If you’ve flown anywhere in the past few decades, chances are you’ve been on a Boeing 737. The jet has been one of the best-selling planes on the market since it came into service in the late 1960s. Yet the newest model, the 737 MAX, has become the subject of intense scrutiny.
After a pair of high-profile fatal crashes, Boeing has found itself under the microscope not just for a number of questions about the plane’s production, but also for how they’ve communicated and managed their crisis response — all of which has cost them billions of dollars.
How did one of the oldest and largest powerhouses in global aviation get to this point, what mistakes were made along the way, and what does the future hold for Boeing?
The 737 family has been the gold standard in the short to medium route market for years, and while this market has many competitors, none have been as fierce as the European manufacturer Airbus. In its newest model, Boeing installed a new system, known as MCAS that would, in theory, allow the newly designed 737 MAX to handle like the older models, thus reducing training costs for pilots.
Yet, with the urgency to keep up with the Airbus A320neo, Boeing decided to rush the development of this software. The result was a flawed mechanism that did not respond to pilot inputs when falsely activated, and instead forced the plane into an uncontrollable dive. To make matters worse, Boeing only informed and educated pilots of this change through an extremely limited training module administered via iPads. Ultimately, their carelessness would prove disastrous.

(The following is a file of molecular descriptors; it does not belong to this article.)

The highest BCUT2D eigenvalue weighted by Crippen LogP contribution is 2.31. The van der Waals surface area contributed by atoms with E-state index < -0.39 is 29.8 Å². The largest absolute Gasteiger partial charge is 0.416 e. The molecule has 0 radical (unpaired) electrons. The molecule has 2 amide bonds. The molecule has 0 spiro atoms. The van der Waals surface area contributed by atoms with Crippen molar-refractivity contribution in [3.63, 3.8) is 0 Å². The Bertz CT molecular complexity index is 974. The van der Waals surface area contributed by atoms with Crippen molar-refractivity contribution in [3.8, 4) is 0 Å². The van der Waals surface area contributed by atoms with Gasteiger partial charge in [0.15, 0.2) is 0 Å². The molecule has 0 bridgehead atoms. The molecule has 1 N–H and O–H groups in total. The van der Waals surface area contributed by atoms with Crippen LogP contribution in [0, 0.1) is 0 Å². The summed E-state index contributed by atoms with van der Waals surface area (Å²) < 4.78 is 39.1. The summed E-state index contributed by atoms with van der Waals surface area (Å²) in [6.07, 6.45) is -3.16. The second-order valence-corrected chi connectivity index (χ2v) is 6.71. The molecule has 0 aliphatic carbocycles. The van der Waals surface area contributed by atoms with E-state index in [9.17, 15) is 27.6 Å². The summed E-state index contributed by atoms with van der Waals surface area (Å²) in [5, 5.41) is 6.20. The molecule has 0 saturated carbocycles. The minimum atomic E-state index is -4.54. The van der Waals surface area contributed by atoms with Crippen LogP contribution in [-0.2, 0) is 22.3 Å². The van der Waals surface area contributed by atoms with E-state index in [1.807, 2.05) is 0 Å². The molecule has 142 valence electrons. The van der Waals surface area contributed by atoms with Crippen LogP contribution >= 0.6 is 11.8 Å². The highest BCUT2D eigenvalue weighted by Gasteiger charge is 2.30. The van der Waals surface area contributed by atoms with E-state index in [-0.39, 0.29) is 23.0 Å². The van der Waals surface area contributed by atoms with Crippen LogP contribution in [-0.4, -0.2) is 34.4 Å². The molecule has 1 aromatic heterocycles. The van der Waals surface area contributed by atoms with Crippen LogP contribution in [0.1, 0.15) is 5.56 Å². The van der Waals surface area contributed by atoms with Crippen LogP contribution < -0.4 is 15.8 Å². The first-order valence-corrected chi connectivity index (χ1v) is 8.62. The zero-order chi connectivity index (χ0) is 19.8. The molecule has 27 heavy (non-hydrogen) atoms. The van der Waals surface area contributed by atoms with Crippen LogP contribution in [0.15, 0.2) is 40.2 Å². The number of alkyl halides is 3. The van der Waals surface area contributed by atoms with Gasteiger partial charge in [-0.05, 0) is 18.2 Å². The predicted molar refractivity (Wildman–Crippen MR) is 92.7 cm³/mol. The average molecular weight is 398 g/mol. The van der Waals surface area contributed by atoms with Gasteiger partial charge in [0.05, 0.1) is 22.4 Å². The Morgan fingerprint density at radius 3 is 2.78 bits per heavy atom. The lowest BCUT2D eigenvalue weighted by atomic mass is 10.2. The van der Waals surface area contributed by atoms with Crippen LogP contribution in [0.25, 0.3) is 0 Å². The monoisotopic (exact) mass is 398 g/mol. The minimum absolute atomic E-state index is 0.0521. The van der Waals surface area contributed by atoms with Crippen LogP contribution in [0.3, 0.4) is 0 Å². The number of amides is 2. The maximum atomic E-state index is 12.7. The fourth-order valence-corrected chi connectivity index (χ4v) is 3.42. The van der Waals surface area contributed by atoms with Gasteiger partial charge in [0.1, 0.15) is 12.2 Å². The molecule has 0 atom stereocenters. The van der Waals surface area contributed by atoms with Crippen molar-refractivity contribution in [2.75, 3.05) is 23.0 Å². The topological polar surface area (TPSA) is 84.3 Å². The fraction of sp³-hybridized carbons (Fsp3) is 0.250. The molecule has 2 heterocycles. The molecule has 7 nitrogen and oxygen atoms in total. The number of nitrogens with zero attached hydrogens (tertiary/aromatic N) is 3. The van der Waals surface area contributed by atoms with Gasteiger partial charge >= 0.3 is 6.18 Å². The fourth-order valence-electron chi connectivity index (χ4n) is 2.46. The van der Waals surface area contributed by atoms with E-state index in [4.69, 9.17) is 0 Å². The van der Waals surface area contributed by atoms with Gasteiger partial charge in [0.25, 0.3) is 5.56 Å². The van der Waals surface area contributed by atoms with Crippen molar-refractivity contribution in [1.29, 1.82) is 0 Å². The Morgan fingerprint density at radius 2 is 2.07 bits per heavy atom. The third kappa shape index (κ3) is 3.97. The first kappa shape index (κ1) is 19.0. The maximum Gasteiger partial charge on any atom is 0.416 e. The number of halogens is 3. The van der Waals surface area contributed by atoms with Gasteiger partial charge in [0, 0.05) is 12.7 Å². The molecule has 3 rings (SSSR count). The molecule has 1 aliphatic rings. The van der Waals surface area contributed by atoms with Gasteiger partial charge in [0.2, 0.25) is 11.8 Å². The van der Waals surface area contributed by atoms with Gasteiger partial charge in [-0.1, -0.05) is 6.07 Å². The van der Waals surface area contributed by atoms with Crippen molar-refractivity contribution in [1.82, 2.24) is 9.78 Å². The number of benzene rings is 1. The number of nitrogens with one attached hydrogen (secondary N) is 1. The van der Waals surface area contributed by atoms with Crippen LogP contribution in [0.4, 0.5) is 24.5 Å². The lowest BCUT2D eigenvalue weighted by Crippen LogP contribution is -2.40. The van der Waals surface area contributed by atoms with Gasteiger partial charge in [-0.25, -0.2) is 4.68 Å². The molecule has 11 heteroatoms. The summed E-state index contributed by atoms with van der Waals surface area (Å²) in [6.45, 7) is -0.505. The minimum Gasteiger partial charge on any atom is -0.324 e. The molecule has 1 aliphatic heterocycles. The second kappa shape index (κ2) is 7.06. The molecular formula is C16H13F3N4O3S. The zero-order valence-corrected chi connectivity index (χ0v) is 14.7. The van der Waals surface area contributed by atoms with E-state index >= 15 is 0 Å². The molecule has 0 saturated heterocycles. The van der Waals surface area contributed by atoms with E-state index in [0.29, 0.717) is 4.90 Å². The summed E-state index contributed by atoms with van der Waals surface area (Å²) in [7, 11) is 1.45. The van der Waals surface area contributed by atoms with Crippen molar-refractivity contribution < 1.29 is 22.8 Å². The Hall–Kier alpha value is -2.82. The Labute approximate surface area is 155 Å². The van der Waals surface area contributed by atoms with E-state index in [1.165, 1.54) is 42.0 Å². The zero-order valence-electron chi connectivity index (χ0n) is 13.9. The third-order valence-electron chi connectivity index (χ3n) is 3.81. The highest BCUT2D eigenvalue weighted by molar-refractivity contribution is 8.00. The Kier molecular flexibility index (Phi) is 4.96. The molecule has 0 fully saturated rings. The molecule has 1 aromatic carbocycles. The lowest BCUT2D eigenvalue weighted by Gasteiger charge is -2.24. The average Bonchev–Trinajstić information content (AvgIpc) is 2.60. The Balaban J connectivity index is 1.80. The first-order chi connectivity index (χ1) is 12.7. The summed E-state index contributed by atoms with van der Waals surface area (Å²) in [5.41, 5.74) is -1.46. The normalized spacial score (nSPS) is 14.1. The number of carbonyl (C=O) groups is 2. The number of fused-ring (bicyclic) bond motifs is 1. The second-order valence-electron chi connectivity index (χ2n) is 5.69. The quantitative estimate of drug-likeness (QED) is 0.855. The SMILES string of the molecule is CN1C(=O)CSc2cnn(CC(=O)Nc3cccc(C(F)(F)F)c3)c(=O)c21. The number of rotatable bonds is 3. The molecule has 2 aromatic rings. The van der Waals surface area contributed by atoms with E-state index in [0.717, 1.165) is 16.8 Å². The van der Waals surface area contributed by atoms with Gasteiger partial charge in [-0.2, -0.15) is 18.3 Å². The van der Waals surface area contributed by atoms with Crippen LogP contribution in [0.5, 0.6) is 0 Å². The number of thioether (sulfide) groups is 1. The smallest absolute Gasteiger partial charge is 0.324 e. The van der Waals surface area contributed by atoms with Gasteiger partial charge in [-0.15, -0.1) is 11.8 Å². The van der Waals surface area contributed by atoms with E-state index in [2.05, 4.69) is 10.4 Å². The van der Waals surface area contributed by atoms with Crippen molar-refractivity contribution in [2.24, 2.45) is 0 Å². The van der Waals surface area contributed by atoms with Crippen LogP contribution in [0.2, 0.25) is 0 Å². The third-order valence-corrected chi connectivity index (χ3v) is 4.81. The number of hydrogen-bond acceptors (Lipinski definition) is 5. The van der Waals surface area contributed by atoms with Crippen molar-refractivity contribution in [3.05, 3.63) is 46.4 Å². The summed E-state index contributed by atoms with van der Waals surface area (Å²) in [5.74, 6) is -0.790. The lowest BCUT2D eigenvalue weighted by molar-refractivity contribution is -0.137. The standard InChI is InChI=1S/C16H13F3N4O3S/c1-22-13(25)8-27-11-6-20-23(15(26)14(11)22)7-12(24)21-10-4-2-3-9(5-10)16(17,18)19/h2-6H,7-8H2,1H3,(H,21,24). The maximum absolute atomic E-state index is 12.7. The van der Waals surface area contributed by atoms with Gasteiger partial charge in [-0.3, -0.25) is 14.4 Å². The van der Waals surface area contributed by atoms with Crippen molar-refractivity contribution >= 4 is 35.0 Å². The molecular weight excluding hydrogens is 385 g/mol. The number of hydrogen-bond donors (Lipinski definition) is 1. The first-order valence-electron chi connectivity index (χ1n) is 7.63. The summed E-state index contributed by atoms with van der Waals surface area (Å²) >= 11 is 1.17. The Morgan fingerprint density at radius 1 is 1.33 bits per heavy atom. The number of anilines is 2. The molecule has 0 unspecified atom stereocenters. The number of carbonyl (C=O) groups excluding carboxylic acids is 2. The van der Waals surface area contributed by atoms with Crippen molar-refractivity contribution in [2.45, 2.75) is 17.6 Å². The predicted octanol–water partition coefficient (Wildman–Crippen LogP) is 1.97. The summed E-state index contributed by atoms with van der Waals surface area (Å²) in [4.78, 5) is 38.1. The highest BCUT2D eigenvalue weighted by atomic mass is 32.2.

On October 29th, 2018, Indonesia’s Lion Air Flight 610 — a 737 MAX — plunged into the Java Sea 12 minutes after takeoff, killing all 189 people on board. As is standard procedure after this type of accident, Boeing released a statement that they were “deeply saddened” by the news and asserted that passenger and crew safety was their “top priority”. While there were questions about a plane crashing in its first year of service, the media was quick to point out the lackluster safety record of Lion Air.
But five months later, another 737 MAX crashed. Ethiopian Airlines Flight 302 crashed 6 minutes after takeoff, killing all 157 people on board. When similarities between the Lion Air crash gained attention, Boeing again released a statement saying they were saddened and would dispatch a team “to the crash site to provide technical assistance.” In the days following, all models of the MAX were grounded and Boeing continued to poorly message that they were assisting and cooperating in the investigation. But by now, control of the story was all but lost.
Typically, a plane crash receives a large amount of media coverage, but fades away with the news cycle. However, in the case of the 737 MAX, the media was pouncing on the idea that Boeing was producing an unsafe plane. While Boeing continued to release short statements on their official Twitter account, the negative attention was mounting at an impossible rate. In poor fashion, they defaulted to repeatedly asserting that they were “saddened” by the events — statements that were roundly perceived as insincere and unapologetic. Boeing was slow to offer any kind of formal or personalized response, waiting nearly a month to release an official statement from CEO Dennis Muilenburg.